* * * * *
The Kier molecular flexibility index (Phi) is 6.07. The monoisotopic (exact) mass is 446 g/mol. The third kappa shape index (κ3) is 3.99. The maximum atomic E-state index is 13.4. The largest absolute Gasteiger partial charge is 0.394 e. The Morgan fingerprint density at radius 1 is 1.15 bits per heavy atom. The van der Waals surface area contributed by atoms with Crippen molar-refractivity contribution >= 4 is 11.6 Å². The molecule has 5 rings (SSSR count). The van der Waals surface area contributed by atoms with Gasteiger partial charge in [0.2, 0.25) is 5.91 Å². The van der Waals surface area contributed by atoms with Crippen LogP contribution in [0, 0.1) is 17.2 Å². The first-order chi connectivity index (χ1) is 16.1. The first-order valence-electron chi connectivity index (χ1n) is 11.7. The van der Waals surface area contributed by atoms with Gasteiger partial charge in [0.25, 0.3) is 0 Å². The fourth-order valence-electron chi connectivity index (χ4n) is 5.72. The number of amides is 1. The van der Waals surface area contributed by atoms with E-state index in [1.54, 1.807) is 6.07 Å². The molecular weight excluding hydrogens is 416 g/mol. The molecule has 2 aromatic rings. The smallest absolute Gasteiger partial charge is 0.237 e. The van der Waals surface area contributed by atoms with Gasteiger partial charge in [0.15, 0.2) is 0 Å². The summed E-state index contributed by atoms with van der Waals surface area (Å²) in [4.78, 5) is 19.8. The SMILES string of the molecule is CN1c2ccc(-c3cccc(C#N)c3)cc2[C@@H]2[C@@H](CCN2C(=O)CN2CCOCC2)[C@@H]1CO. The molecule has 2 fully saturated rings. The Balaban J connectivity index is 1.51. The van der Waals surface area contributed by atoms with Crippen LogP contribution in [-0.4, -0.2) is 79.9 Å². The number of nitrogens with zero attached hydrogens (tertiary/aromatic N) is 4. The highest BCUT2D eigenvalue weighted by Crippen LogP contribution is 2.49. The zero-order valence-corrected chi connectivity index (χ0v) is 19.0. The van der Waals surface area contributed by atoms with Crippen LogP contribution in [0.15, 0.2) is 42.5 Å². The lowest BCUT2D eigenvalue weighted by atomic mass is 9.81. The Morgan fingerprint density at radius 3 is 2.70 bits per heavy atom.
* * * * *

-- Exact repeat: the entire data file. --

The Kier molecular flexibility index (Phi) is 6.07. The monoisotopic (exact) mass is 446 g/mol. The third kappa shape index (κ3) is 3.99. The maximum atomic E-state index is 13.4. The largest absolute Gasteiger partial charge is 0.394 e. The Morgan fingerprint density at radius 1 is 1.15 bits per heavy atom. The van der Waals surface area contributed by atoms with Crippen molar-refractivity contribution >= 4 is 11.6 Å². The molecule has 5 rings (SSSR count). The van der Waals surface area contributed by atoms with Gasteiger partial charge in [0.2, 0.25) is 5.91 Å². The van der Waals surface area contributed by atoms with Crippen LogP contribution in [0, 0.1) is 17.2 Å². The first-order chi connectivity index (χ1) is 16.1. The first-order valence-electron chi connectivity index (χ1n) is 11.7. The van der Waals surface area contributed by atoms with Gasteiger partial charge in [0.25, 0.3) is 0 Å². The fourth-order valence-electron chi connectivity index (χ4n) is 5.72. The number of amides is 1. The van der Waals surface area contributed by atoms with E-state index in [1.54, 1.807) is 6.07 Å². The molecular weight excluding hydrogens is 416 g/mol. The molecule has 2 aromatic rings. The smallest absolute Gasteiger partial charge is 0.237 e. The van der Waals surface area contributed by atoms with Gasteiger partial charge in [0.15, 0.2) is 0 Å². The summed E-state index contributed by atoms with van der Waals surface area (Å²) in [4.78, 5) is 19.8. The SMILES string of the molecule is CN1c2ccc(-c3cccc(C#N)c3)cc2[C@@H]2[C@@H](CCN2C(=O)CN2CCOCC2)[C@@H]1CO. The molecule has 2 fully saturated rings. The Balaban J connectivity index is 1.51. The van der Waals surface area contributed by atoms with Crippen LogP contribution in [-0.4, -0.2) is 79.9 Å². The number of nitrogens with zero attached hydrogens (tertiary/aromatic N) is 4. The highest BCUT2D eigenvalue weighted by Crippen LogP contribution is 2.49. The zero-order valence-corrected chi connectivity index (χ0v) is 19.0. The van der Waals surface area contributed by atoms with Crippen LogP contribution in [0.15, 0.2) is 42.5 Å². The lowest BCUT2D eigenvalue weighted by atomic mass is 9.81. The Morgan fingerprint density at radius 3 is 2.70 bits per heavy atom.